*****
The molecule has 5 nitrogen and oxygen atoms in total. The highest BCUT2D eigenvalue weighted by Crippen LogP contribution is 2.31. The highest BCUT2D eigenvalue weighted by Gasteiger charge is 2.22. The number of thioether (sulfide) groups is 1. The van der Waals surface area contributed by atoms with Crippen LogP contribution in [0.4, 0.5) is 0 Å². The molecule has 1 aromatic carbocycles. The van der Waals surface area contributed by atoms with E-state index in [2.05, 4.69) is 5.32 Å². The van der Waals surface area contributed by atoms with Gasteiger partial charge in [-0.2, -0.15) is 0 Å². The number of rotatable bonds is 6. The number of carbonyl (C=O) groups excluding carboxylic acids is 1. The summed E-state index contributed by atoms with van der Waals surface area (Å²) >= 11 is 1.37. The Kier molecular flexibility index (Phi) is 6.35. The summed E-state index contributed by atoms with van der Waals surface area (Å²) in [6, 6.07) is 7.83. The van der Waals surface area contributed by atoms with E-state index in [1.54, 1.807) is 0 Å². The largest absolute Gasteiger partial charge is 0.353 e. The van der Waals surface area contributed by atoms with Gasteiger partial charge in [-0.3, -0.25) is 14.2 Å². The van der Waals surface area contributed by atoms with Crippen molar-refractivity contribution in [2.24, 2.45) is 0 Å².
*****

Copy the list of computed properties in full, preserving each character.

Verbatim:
The molecule has 5 nitrogen and oxygen atoms in total. The highest BCUT2D eigenvalue weighted by Crippen LogP contribution is 2.31. The highest BCUT2D eigenvalue weighted by Gasteiger charge is 2.22. The number of thioether (sulfide) groups is 1. The van der Waals surface area contributed by atoms with Crippen LogP contribution in [0.4, 0.5) is 0 Å². The molecule has 1 aromatic carbocycles. The van der Waals surface area contributed by atoms with E-state index in [2.05, 4.69) is 5.32 Å². The van der Waals surface area contributed by atoms with Gasteiger partial charge in [-0.2, -0.15) is 0 Å². The number of rotatable bonds is 6. The number of carbonyl (C=O) groups excluding carboxylic acids is 1. The summed E-state index contributed by atoms with van der Waals surface area (Å²) >= 11 is 1.37. The Kier molecular flexibility index (Phi) is 6.35. The summed E-state index contributed by atoms with van der Waals surface area (Å²) in [6, 6.07) is 7.83. The van der Waals surface area contributed by atoms with E-state index in [1.54, 1.807) is 0 Å². The largest absolute Gasteiger partial charge is 0.353 e. The van der Waals surface area contributed by atoms with Gasteiger partial charge in [-0.3, -0.25) is 14.2 Å². The van der Waals surface area contributed by atoms with Crippen molar-refractivity contribution in [2.24, 2.45) is 0 Å².